When President Donald Trump was impeached in late 2019 after pressuring Ukraine’s leader for “a favor,” all while withholding $400 million in military aid to help confront Russian-backed separatists, even the staunchest defense hawks in the Republican Party stood virtually united by Trump’s side.
But as Russian President Vladimir Putin’s military marched toward Kyiv this February, threatening not only Ukraine but the rest of Europe, Republicans and Democrats in Congress cast aside impeachment politics, rallied to Ukraine’s side and swiftly shipped billions to President Volodymyr Zelenskyy’s defense.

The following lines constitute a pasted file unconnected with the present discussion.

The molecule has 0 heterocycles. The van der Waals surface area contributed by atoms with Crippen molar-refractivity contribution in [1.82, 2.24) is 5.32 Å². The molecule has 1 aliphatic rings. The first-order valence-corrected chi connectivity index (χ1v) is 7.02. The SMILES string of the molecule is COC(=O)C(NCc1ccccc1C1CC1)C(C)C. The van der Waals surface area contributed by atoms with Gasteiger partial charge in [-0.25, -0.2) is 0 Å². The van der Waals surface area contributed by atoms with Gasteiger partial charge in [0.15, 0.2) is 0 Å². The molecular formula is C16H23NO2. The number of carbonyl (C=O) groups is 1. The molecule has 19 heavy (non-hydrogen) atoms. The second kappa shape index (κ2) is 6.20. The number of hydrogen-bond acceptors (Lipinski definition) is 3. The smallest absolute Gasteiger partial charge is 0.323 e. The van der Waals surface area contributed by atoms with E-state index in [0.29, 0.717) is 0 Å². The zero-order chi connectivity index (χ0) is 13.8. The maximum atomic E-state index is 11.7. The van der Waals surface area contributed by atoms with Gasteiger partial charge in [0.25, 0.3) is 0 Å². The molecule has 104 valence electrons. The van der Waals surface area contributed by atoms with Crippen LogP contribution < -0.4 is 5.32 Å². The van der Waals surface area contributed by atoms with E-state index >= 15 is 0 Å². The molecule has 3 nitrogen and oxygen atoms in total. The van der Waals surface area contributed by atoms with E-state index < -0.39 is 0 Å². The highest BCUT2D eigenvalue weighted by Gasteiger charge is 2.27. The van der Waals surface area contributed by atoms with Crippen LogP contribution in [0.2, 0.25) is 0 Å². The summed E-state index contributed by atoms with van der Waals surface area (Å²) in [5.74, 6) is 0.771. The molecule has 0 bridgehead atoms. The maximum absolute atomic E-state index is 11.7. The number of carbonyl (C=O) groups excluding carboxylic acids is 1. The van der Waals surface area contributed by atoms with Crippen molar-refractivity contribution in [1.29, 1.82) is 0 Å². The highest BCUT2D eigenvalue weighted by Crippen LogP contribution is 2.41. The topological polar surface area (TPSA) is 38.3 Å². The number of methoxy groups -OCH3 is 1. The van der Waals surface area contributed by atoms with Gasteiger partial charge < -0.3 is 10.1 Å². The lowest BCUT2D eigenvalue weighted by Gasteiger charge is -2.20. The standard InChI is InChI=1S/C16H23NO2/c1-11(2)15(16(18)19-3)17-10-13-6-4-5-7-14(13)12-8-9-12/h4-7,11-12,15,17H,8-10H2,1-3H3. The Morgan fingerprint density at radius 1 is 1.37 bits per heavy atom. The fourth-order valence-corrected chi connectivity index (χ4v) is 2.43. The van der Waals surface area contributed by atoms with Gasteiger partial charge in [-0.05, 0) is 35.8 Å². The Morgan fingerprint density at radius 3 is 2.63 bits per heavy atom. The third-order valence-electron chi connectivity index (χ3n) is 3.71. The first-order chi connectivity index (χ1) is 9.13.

The question ahead, as Ukrainians battle Russia’s grinding invasion now past its 100th day, is whether the rare bipartisanship on Capitol Hill is resilient enough to withstand Trump’s isolationist influences on his party or whether Republicans who yielded to Trump’s “America First” approach will do so again, putting military and humanitarian support for Ukraine at risk.
“Maybe there is a recognition on both Republican side and Democratic side that this security assistance is very important,” said Bill Taylor, a former ambassador to Ukraine, in a recent interview with The Associated Press.
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